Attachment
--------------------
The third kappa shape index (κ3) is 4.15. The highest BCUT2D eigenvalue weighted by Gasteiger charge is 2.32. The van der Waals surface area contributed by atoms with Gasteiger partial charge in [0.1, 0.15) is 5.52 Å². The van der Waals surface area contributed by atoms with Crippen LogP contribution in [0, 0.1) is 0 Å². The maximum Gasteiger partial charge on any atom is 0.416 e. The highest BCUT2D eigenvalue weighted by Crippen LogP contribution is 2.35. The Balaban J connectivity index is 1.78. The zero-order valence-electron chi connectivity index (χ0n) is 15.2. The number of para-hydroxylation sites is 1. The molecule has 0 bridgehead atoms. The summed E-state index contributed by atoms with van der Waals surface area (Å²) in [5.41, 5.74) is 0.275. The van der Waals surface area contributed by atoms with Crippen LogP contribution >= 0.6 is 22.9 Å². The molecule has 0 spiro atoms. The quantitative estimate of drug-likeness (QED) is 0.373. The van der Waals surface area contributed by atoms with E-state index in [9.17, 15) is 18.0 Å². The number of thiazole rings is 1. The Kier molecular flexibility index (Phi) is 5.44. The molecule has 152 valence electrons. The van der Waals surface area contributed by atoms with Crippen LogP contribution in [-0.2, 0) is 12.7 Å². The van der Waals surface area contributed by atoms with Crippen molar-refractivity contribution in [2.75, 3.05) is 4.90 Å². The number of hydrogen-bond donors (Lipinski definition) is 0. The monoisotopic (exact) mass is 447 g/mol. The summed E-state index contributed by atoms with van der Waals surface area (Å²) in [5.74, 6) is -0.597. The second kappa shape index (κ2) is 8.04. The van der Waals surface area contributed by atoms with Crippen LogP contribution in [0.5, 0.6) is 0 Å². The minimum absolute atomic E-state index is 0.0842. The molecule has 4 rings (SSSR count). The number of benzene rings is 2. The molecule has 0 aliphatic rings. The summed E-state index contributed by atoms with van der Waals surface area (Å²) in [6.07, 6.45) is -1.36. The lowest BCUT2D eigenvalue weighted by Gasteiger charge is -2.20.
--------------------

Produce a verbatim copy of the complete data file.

The third kappa shape index (κ3) is 4.15. The highest BCUT2D eigenvalue weighted by Gasteiger charge is 2.32. The van der Waals surface area contributed by atoms with Gasteiger partial charge in [0.1, 0.15) is 5.52 Å². The van der Waals surface area contributed by atoms with Crippen LogP contribution in [0, 0.1) is 0 Å². The maximum Gasteiger partial charge on any atom is 0.416 e. The highest BCUT2D eigenvalue weighted by Crippen LogP contribution is 2.35. The Balaban J connectivity index is 1.78. The zero-order valence-electron chi connectivity index (χ0n) is 15.2. The number of para-hydroxylation sites is 1. The molecule has 0 bridgehead atoms. The summed E-state index contributed by atoms with van der Waals surface area (Å²) in [5.41, 5.74) is 0.275. The van der Waals surface area contributed by atoms with Crippen LogP contribution >= 0.6 is 22.9 Å². The molecule has 0 spiro atoms. The quantitative estimate of drug-likeness (QED) is 0.373. The van der Waals surface area contributed by atoms with E-state index in [9.17, 15) is 18.0 Å². The number of thiazole rings is 1. The Kier molecular flexibility index (Phi) is 5.44. The molecule has 152 valence electrons. The van der Waals surface area contributed by atoms with Crippen LogP contribution in [-0.2, 0) is 12.7 Å². The van der Waals surface area contributed by atoms with Crippen molar-refractivity contribution in [2.75, 3.05) is 4.90 Å². The number of hydrogen-bond donors (Lipinski definition) is 0. The monoisotopic (exact) mass is 447 g/mol. The summed E-state index contributed by atoms with van der Waals surface area (Å²) in [5.74, 6) is -0.597. The second kappa shape index (κ2) is 8.04. The van der Waals surface area contributed by atoms with Crippen LogP contribution in [0.5, 0.6) is 0 Å². The minimum absolute atomic E-state index is 0.0842. The molecule has 4 rings (SSSR count). The number of benzene rings is 2. The molecule has 0 aliphatic rings. The summed E-state index contributed by atoms with van der Waals surface area (Å²) in [6.07, 6.45) is -1.36. The lowest BCUT2D eigenvalue weighted by Gasteiger charge is -2.20.